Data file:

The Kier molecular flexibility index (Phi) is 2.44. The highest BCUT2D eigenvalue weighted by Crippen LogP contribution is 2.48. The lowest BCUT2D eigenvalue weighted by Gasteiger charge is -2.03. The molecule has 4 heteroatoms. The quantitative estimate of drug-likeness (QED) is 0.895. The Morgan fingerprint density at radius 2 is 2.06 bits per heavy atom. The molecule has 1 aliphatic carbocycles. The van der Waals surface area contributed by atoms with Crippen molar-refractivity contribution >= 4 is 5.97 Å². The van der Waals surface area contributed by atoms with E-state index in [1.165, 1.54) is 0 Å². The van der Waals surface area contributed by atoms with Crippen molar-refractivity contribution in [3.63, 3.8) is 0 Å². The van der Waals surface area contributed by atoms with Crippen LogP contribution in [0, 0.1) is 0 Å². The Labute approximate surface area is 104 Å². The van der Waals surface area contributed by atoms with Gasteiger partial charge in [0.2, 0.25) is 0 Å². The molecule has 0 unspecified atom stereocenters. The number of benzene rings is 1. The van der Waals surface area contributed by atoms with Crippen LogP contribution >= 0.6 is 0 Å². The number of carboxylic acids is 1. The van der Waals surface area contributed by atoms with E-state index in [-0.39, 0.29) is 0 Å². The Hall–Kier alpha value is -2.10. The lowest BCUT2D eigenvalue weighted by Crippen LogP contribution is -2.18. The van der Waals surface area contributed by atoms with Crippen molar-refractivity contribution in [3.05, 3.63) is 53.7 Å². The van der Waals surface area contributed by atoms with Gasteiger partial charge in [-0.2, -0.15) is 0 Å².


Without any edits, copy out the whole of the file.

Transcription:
The Kier molecular flexibility index (Phi) is 2.44. The highest BCUT2D eigenvalue weighted by Crippen LogP contribution is 2.48. The lowest BCUT2D eigenvalue weighted by Gasteiger charge is -2.03. The molecule has 4 heteroatoms. The quantitative estimate of drug-likeness (QED) is 0.895. The Morgan fingerprint density at radius 2 is 2.06 bits per heavy atom. The molecule has 1 aliphatic carbocycles. The van der Waals surface area contributed by atoms with Crippen molar-refractivity contribution >= 4 is 5.97 Å². The van der Waals surface area contributed by atoms with E-state index in [1.165, 1.54) is 0 Å². The van der Waals surface area contributed by atoms with Crippen molar-refractivity contribution in [3.63, 3.8) is 0 Å². The van der Waals surface area contributed by atoms with Crippen LogP contribution in [0, 0.1) is 0 Å². The Labute approximate surface area is 104 Å². The van der Waals surface area contributed by atoms with Gasteiger partial charge in [0.2, 0.25) is 0 Å². The molecule has 0 unspecified atom stereocenters. The number of benzene rings is 1. The van der Waals surface area contributed by atoms with Crippen LogP contribution >= 0.6 is 0 Å². The number of carboxylic acids is 1. The van der Waals surface area contributed by atoms with E-state index in [-0.39, 0.29) is 0 Å². The Hall–Kier alpha value is -2.10. The lowest BCUT2D eigenvalue weighted by Crippen LogP contribution is -2.18. The van der Waals surface area contributed by atoms with Crippen molar-refractivity contribution in [3.05, 3.63) is 53.7 Å². The van der Waals surface area contributed by atoms with Gasteiger partial charge in [-0.2, -0.15) is 0 Å².